Republicans

Wisconsin reset? After primary victory, Cruz claims 'turning point' in GOP race

Ted Cruz's win in Wisconsin may increase the chance of a contested Republican convention

 

After his overwhelming win in the Wisconsin Republican primary Tuesday, Ted Cruz is claiming a "turning point" in the GOP race which he believes could propel him to victory – though the conservative firebrand faces some tough challenges ahead.

“I'm so encouraged after what was a terrific victory ... in Wisconsin,” Cruz said Wednesday. “It was a turning point, I believe, in this entire election. It culminated four states in a row in the last two weeks where we have beaten Donald Trump over and over again.”

Cruz indeed bolstered his case that he's gaining momentum in the battle against front-runner Trump. He scored 48 percent of the vote to Trump's 35 percent, and picked up the lion's share of the state's delegates. Ohio Gov. John Kasich trailed far behind. 

Cruz's path to winning the nomination pre-convention remains virtually non-existent. But some analysts saw Cruz's win as a sign that Trump needs to rethink his approach if he wants to avoid the more likely scenario of a contested convention. 

The primary came after a tough week for the Republican front-runner. He was embroiled in controversy over retweeting an unflattering image of his rival's wife Heidi Cruz; he had to walk back comments he made on abortion; and his campaign manager was charged with misdemeanor battery after grabbing a reporter at a campaign event.

 

 

In a statement after the primary, Trump’s campaign sought to downplay the defeat, arguing he has “withstood the onslaught of the establishment yet again.”

“Lyin’ Ted Cruz had the Governor of Wisconsin, many conservative talk radio hosts, and the entire party apparatus behind him,” the statement said, before arguing that Trump is the only candidate who can secure the delegates needed to win the Republican nomination.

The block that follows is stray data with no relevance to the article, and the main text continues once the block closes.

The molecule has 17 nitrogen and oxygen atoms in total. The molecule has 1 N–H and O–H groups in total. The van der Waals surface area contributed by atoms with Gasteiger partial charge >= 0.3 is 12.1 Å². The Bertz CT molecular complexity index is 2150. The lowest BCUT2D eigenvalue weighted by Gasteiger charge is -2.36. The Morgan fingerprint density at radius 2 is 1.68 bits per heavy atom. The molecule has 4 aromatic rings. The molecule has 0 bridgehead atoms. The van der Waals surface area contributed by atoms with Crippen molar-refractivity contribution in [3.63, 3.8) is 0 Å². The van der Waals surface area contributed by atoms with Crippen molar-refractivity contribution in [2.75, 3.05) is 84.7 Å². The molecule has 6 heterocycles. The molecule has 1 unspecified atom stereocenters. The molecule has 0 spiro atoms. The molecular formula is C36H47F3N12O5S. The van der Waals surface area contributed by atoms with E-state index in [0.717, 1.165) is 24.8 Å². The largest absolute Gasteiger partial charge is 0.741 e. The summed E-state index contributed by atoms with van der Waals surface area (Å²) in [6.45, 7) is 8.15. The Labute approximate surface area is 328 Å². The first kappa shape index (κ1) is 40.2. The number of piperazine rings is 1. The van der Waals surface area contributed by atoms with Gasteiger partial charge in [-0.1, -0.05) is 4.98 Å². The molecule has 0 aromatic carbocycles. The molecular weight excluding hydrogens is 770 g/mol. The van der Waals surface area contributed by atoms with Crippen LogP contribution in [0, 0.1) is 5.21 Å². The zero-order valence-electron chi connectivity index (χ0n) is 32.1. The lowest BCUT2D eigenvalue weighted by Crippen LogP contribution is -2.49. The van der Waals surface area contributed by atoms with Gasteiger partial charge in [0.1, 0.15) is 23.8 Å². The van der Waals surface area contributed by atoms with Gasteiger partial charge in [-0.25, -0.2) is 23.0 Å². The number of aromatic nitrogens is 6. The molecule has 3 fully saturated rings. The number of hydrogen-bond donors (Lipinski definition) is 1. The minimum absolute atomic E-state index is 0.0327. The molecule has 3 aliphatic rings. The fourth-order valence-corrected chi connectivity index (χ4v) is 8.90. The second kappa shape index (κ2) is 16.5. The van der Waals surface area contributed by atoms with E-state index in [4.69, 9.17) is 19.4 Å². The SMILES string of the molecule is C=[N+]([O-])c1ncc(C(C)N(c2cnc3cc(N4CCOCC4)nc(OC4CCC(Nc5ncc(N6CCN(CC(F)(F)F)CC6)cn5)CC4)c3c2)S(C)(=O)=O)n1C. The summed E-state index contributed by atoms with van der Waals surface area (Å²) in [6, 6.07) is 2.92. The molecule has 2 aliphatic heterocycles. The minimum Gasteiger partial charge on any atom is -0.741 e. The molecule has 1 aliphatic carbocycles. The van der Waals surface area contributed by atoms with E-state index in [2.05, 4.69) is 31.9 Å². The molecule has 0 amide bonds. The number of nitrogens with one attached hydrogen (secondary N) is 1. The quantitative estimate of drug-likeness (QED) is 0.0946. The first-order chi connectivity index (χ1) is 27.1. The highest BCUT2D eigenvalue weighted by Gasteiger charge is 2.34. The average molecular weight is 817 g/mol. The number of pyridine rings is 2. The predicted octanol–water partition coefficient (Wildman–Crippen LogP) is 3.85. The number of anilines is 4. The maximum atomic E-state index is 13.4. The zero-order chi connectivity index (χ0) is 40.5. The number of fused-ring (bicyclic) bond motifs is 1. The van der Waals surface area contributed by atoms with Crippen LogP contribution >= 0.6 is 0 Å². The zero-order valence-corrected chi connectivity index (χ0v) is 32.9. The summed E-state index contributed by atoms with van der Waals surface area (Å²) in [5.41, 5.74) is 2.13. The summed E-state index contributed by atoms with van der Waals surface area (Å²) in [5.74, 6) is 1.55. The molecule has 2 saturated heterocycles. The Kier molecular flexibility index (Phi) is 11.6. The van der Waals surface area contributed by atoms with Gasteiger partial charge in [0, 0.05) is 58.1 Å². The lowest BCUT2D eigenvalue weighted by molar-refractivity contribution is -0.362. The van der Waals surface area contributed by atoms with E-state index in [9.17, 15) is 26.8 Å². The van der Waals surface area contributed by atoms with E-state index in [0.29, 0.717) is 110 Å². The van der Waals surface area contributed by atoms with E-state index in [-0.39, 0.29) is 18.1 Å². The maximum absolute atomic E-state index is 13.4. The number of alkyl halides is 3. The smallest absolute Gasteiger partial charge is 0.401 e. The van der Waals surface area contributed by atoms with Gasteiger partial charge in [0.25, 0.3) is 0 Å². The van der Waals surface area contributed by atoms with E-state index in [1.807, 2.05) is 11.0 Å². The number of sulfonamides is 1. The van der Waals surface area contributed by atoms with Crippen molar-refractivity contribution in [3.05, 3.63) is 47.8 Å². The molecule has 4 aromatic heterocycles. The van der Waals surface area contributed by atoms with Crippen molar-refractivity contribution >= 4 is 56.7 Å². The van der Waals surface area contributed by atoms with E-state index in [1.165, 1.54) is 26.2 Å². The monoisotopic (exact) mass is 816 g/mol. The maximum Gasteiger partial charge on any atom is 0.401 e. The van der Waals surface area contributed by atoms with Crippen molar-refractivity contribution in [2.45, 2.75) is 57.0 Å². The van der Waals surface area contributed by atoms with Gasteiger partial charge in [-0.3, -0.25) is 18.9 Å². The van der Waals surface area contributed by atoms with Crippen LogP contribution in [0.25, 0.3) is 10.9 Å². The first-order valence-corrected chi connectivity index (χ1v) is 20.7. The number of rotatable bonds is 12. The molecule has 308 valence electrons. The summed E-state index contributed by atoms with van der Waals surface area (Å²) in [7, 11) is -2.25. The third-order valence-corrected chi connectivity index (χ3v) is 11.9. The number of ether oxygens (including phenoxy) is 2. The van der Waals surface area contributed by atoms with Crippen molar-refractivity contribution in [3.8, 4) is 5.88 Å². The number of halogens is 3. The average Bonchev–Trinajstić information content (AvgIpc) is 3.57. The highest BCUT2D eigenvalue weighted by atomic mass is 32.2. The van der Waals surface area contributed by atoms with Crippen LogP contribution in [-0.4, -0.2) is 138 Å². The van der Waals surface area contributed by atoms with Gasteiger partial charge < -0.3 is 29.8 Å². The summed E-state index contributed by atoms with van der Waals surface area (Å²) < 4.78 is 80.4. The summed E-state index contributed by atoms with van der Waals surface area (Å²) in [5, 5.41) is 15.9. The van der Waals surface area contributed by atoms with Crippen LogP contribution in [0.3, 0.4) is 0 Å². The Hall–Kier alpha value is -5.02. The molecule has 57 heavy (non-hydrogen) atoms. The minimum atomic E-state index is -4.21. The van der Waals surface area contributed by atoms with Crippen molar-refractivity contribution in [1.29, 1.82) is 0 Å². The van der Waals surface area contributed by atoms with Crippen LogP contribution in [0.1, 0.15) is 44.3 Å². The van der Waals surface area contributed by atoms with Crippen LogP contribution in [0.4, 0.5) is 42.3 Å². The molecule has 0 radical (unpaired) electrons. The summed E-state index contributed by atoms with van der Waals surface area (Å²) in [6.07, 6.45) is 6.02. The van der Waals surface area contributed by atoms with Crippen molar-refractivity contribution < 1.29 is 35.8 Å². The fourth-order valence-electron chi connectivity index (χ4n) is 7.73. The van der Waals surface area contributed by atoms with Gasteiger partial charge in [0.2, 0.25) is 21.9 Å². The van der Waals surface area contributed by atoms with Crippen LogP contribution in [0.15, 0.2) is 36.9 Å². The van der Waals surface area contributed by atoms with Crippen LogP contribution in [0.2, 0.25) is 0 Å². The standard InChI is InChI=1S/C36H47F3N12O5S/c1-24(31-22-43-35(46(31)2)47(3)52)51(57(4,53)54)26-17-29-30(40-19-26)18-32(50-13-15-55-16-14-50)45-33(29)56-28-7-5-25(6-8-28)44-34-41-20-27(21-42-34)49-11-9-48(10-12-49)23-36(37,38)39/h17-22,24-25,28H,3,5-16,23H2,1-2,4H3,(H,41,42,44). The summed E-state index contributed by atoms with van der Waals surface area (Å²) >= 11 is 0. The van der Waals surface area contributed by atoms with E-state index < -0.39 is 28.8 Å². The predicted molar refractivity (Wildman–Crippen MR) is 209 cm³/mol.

Exit polls in Wisconsin highlighted concerns about Trump from some areas of the Republican Party. A majority of GOP voters said they're either concerned about or scared of a potential Trump presidency. 

But Cruz's surge could be short-lived. 

Despite the win, the next few primaries are looking like slim pickings for the Texas senator, and could produce big wins for Trump. The race heads next to New York state where Trump holds a commanding lead in the polls and is the overwhelming favorite to win the primary on April 19 -- and a majority of the 95 delegates up for grabs.

A Monmouth University poll released Wednesday showed the New York real estate tycoon with 52 percent of the likely Republican vote, with Cruz at the back of the field.

The poll shows Cruz with 17 percent, behind Ohio Gov. John Kasich, who has 25 percent of the vote, despite winning only his home state and mathematically out of the delegate race.

If Trump stays above 50 percent on Election Day, he would be awarded all 59 bound delegates.

“If this result holds in every single congressional district, Trump will walk away with nearly all of New York State’s delegates,” said Patrick Murray, director of the independent Monmouth University Polling Institute.

The poll was conducted by phone from April 3-5.

Another major state coming up is the June 7 primary in California. Once seen as safe Trump territory, a new poll by SurveyUSA shows Trump with just an 8-point lead over Cruz. With 172 delegates up for grabs, California could be a deciding factor if Cruz is able to keep building momentum.

Only Trump has a plausible path to lock up enough delegates before the convention, but it's an increasingly slim one. To claim the nomination by the end of the primaries on June 7, he'd have to win 57 percent of the remaining delegates. So far, he's won just 46 percent. 

As of Wednesday afternoon, Trump had 743 delegates. Cruz had 517, and Kasich had 143. It takes 1,237 to win. 

The Associated Press contributed to this report.